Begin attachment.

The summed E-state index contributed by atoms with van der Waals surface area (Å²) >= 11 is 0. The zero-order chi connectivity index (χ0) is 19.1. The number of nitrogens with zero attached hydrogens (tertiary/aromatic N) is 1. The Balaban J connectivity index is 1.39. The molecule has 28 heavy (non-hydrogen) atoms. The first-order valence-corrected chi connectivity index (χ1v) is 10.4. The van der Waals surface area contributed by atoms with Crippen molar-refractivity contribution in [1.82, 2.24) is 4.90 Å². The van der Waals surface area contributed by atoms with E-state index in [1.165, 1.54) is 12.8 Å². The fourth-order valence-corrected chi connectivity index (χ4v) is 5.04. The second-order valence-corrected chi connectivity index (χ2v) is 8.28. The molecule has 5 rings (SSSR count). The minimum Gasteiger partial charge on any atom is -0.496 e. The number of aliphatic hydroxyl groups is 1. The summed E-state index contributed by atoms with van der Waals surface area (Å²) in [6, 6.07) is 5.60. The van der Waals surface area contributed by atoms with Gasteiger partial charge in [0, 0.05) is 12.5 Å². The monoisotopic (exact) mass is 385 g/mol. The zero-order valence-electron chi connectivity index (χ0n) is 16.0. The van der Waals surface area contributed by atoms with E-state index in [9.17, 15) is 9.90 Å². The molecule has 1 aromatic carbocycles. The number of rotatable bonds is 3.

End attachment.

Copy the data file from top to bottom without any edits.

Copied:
The summed E-state index contributed by atoms with van der Waals surface area (Å²) >= 11 is 0. The zero-order chi connectivity index (χ0) is 19.1. The number of nitrogens with zero attached hydrogens (tertiary/aromatic N) is 1. The Balaban J connectivity index is 1.39. The molecule has 28 heavy (non-hydrogen) atoms. The first-order valence-corrected chi connectivity index (χ1v) is 10.4. The van der Waals surface area contributed by atoms with Crippen molar-refractivity contribution in [1.82, 2.24) is 4.90 Å². The van der Waals surface area contributed by atoms with E-state index in [1.165, 1.54) is 12.8 Å². The fourth-order valence-corrected chi connectivity index (χ4v) is 5.04. The second-order valence-corrected chi connectivity index (χ2v) is 8.28. The molecule has 5 rings (SSSR count). The minimum Gasteiger partial charge on any atom is -0.496 e. The number of aliphatic hydroxyl groups is 1. The summed E-state index contributed by atoms with van der Waals surface area (Å²) in [6, 6.07) is 5.60. The van der Waals surface area contributed by atoms with Gasteiger partial charge in [0, 0.05) is 12.5 Å². The monoisotopic (exact) mass is 385 g/mol. The zero-order valence-electron chi connectivity index (χ0n) is 16.0. The van der Waals surface area contributed by atoms with E-state index in [9.17, 15) is 9.90 Å². The molecule has 1 aromatic carbocycles. The number of rotatable bonds is 3.